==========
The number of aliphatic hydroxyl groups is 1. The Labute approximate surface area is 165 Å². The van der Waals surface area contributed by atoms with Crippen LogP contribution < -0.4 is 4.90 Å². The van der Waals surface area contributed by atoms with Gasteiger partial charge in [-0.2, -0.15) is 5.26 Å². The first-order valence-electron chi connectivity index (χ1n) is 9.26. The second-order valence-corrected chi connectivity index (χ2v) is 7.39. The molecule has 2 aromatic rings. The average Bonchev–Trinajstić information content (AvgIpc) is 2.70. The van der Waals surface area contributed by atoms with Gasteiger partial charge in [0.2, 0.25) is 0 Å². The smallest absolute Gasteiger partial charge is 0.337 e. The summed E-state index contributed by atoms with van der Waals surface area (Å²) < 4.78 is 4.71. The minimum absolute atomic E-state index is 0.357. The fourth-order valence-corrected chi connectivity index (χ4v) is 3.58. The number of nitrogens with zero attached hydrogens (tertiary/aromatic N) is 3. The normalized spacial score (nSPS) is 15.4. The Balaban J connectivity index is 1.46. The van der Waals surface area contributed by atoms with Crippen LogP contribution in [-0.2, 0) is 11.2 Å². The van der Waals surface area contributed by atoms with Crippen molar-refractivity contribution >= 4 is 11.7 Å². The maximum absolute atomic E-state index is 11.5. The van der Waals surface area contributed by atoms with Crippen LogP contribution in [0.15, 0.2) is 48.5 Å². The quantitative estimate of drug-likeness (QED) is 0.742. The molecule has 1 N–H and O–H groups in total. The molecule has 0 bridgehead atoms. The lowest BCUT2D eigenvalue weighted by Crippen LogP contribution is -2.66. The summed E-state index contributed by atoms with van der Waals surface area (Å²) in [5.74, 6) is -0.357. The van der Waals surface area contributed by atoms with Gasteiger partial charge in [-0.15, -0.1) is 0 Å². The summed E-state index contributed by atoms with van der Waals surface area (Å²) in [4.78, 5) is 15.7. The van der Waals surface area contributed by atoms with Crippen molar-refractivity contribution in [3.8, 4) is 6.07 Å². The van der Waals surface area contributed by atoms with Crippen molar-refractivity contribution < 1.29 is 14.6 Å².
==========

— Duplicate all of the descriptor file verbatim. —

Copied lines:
The number of aliphatic hydroxyl groups is 1. The Labute approximate surface area is 165 Å². The van der Waals surface area contributed by atoms with Crippen LogP contribution < -0.4 is 4.90 Å². The van der Waals surface area contributed by atoms with Gasteiger partial charge in [-0.2, -0.15) is 5.26 Å². The first-order valence-electron chi connectivity index (χ1n) is 9.26. The second-order valence-corrected chi connectivity index (χ2v) is 7.39. The molecule has 2 aromatic rings. The average Bonchev–Trinajstić information content (AvgIpc) is 2.70. The van der Waals surface area contributed by atoms with Gasteiger partial charge in [0.2, 0.25) is 0 Å². The smallest absolute Gasteiger partial charge is 0.337 e. The summed E-state index contributed by atoms with van der Waals surface area (Å²) < 4.78 is 4.71. The minimum absolute atomic E-state index is 0.357. The fourth-order valence-corrected chi connectivity index (χ4v) is 3.58. The number of nitrogens with zero attached hydrogens (tertiary/aromatic N) is 3. The normalized spacial score (nSPS) is 15.4. The Balaban J connectivity index is 1.46. The van der Waals surface area contributed by atoms with Crippen LogP contribution in [-0.2, 0) is 11.2 Å². The van der Waals surface area contributed by atoms with Crippen molar-refractivity contribution >= 4 is 11.7 Å². The maximum absolute atomic E-state index is 11.5. The van der Waals surface area contributed by atoms with Crippen LogP contribution in [0.15, 0.2) is 48.5 Å². The quantitative estimate of drug-likeness (QED) is 0.742. The molecule has 1 N–H and O–H groups in total. The molecule has 0 bridgehead atoms. The lowest BCUT2D eigenvalue weighted by Crippen LogP contribution is -2.66. The summed E-state index contributed by atoms with van der Waals surface area (Å²) in [5.74, 6) is -0.357. The van der Waals surface area contributed by atoms with Gasteiger partial charge in [-0.15, -0.1) is 0 Å². The summed E-state index contributed by atoms with van der Waals surface area (Å²) in [4.78, 5) is 15.7. The van der Waals surface area contributed by atoms with Crippen molar-refractivity contribution in [3.8, 4) is 6.07 Å². The van der Waals surface area contributed by atoms with Crippen molar-refractivity contribution < 1.29 is 14.6 Å².